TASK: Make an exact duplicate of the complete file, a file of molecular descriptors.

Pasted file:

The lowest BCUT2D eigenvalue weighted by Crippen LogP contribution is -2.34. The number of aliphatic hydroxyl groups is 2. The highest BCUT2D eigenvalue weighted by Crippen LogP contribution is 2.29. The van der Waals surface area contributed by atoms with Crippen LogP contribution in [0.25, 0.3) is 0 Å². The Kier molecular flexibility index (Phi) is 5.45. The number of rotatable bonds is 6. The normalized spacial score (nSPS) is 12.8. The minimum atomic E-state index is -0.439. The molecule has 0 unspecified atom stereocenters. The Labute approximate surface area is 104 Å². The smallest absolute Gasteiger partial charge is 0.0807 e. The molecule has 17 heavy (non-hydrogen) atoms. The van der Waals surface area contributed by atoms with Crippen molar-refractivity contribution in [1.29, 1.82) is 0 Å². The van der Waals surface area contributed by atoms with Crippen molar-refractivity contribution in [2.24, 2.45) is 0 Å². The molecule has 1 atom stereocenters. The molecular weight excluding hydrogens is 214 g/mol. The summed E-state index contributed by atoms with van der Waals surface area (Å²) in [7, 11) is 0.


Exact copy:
The lowest BCUT2D eigenvalue weighted by Crippen LogP contribution is -2.34. The number of aliphatic hydroxyl groups is 2. The highest BCUT2D eigenvalue weighted by Crippen LogP contribution is 2.29. The van der Waals surface area contributed by atoms with Crippen LogP contribution in [0.25, 0.3) is 0 Å². The Kier molecular flexibility index (Phi) is 5.45. The number of rotatable bonds is 6. The normalized spacial score (nSPS) is 12.8. The minimum atomic E-state index is -0.439. The molecule has 0 unspecified atom stereocenters. The Labute approximate surface area is 104 Å². The smallest absolute Gasteiger partial charge is 0.0807 e. The molecule has 17 heavy (non-hydrogen) atoms. The van der Waals surface area contributed by atoms with Crippen molar-refractivity contribution in [1.29, 1.82) is 0 Å². The van der Waals surface area contributed by atoms with Crippen molar-refractivity contribution in [2.24, 2.45) is 0 Å². The molecule has 1 atom stereocenters. The molecular weight excluding hydrogens is 214 g/mol. The summed E-state index contributed by atoms with van der Waals surface area (Å²) in [7, 11) is 0.